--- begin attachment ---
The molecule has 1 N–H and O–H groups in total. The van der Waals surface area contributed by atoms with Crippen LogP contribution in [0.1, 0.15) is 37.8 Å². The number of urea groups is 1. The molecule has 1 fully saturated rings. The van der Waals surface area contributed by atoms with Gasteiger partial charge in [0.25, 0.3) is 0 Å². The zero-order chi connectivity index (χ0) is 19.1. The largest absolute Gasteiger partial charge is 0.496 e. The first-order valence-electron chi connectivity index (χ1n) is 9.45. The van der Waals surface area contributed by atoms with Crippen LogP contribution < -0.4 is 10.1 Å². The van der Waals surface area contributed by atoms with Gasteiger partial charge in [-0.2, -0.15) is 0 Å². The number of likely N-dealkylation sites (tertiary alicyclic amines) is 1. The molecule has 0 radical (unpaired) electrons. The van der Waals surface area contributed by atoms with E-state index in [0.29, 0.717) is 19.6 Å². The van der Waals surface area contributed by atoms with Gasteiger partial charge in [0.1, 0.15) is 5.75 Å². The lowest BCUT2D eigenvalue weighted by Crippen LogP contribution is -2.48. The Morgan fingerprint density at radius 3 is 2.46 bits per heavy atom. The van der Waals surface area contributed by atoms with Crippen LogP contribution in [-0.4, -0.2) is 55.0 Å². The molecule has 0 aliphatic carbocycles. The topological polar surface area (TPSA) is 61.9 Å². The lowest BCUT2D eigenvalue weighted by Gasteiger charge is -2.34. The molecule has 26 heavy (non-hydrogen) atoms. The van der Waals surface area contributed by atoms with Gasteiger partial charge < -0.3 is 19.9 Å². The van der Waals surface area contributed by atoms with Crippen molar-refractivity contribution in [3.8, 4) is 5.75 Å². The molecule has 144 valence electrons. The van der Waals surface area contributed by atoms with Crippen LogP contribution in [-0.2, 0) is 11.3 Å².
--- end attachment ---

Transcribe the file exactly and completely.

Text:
The molecule has 1 N–H and O–H groups in total. The van der Waals surface area contributed by atoms with Crippen LogP contribution in [0.1, 0.15) is 37.8 Å². The number of urea groups is 1. The molecule has 1 fully saturated rings. The van der Waals surface area contributed by atoms with Gasteiger partial charge in [0.25, 0.3) is 0 Å². The zero-order chi connectivity index (χ0) is 19.1. The largest absolute Gasteiger partial charge is 0.496 e. The first-order valence-electron chi connectivity index (χ1n) is 9.45. The van der Waals surface area contributed by atoms with Crippen LogP contribution < -0.4 is 10.1 Å². The van der Waals surface area contributed by atoms with Gasteiger partial charge in [-0.2, -0.15) is 0 Å². The number of likely N-dealkylation sites (tertiary alicyclic amines) is 1. The molecule has 0 radical (unpaired) electrons. The van der Waals surface area contributed by atoms with E-state index in [0.29, 0.717) is 19.6 Å². The van der Waals surface area contributed by atoms with Gasteiger partial charge in [0.1, 0.15) is 5.75 Å². The lowest BCUT2D eigenvalue weighted by Crippen LogP contribution is -2.48. The Morgan fingerprint density at radius 3 is 2.46 bits per heavy atom. The van der Waals surface area contributed by atoms with Crippen LogP contribution in [-0.4, -0.2) is 55.0 Å². The molecule has 0 aliphatic carbocycles. The topological polar surface area (TPSA) is 61.9 Å². The lowest BCUT2D eigenvalue weighted by Gasteiger charge is -2.34. The molecule has 26 heavy (non-hydrogen) atoms. The van der Waals surface area contributed by atoms with Gasteiger partial charge < -0.3 is 19.9 Å². The van der Waals surface area contributed by atoms with Crippen molar-refractivity contribution in [3.8, 4) is 5.75 Å². The molecule has 144 valence electrons. The van der Waals surface area contributed by atoms with Crippen LogP contribution in [-0.2, 0) is 11.3 Å².